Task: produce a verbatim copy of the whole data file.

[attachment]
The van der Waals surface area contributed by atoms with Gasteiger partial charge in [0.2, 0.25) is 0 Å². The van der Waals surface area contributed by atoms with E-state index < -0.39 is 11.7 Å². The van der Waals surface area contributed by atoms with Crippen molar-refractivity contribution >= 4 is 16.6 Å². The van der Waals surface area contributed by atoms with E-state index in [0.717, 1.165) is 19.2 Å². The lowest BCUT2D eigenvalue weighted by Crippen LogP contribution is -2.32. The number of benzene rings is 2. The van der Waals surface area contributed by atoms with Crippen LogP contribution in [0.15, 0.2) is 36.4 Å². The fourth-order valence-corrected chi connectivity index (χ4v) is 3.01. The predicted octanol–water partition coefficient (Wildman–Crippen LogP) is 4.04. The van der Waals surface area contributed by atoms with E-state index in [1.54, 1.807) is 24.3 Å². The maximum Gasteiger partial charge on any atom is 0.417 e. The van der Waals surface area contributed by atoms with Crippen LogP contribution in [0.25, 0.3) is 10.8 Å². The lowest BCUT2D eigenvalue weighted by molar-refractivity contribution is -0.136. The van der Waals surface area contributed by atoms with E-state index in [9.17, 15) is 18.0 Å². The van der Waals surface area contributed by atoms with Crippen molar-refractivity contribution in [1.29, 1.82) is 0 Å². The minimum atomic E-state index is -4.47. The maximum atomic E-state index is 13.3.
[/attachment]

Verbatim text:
The van der Waals surface area contributed by atoms with Gasteiger partial charge in [0.2, 0.25) is 0 Å². The van der Waals surface area contributed by atoms with E-state index < -0.39 is 11.7 Å². The van der Waals surface area contributed by atoms with Crippen molar-refractivity contribution >= 4 is 16.6 Å². The van der Waals surface area contributed by atoms with E-state index in [0.717, 1.165) is 19.2 Å². The lowest BCUT2D eigenvalue weighted by Crippen LogP contribution is -2.32. The number of benzene rings is 2. The van der Waals surface area contributed by atoms with Crippen LogP contribution in [0.15, 0.2) is 36.4 Å². The fourth-order valence-corrected chi connectivity index (χ4v) is 3.01. The predicted octanol–water partition coefficient (Wildman–Crippen LogP) is 4.04. The van der Waals surface area contributed by atoms with E-state index in [1.54, 1.807) is 24.3 Å². The maximum Gasteiger partial charge on any atom is 0.417 e. The van der Waals surface area contributed by atoms with Crippen LogP contribution in [0.25, 0.3) is 10.8 Å². The lowest BCUT2D eigenvalue weighted by molar-refractivity contribution is -0.136. The van der Waals surface area contributed by atoms with E-state index in [9.17, 15) is 18.0 Å². The van der Waals surface area contributed by atoms with Crippen molar-refractivity contribution in [1.29, 1.82) is 0 Å². The minimum atomic E-state index is -4.47. The maximum atomic E-state index is 13.3.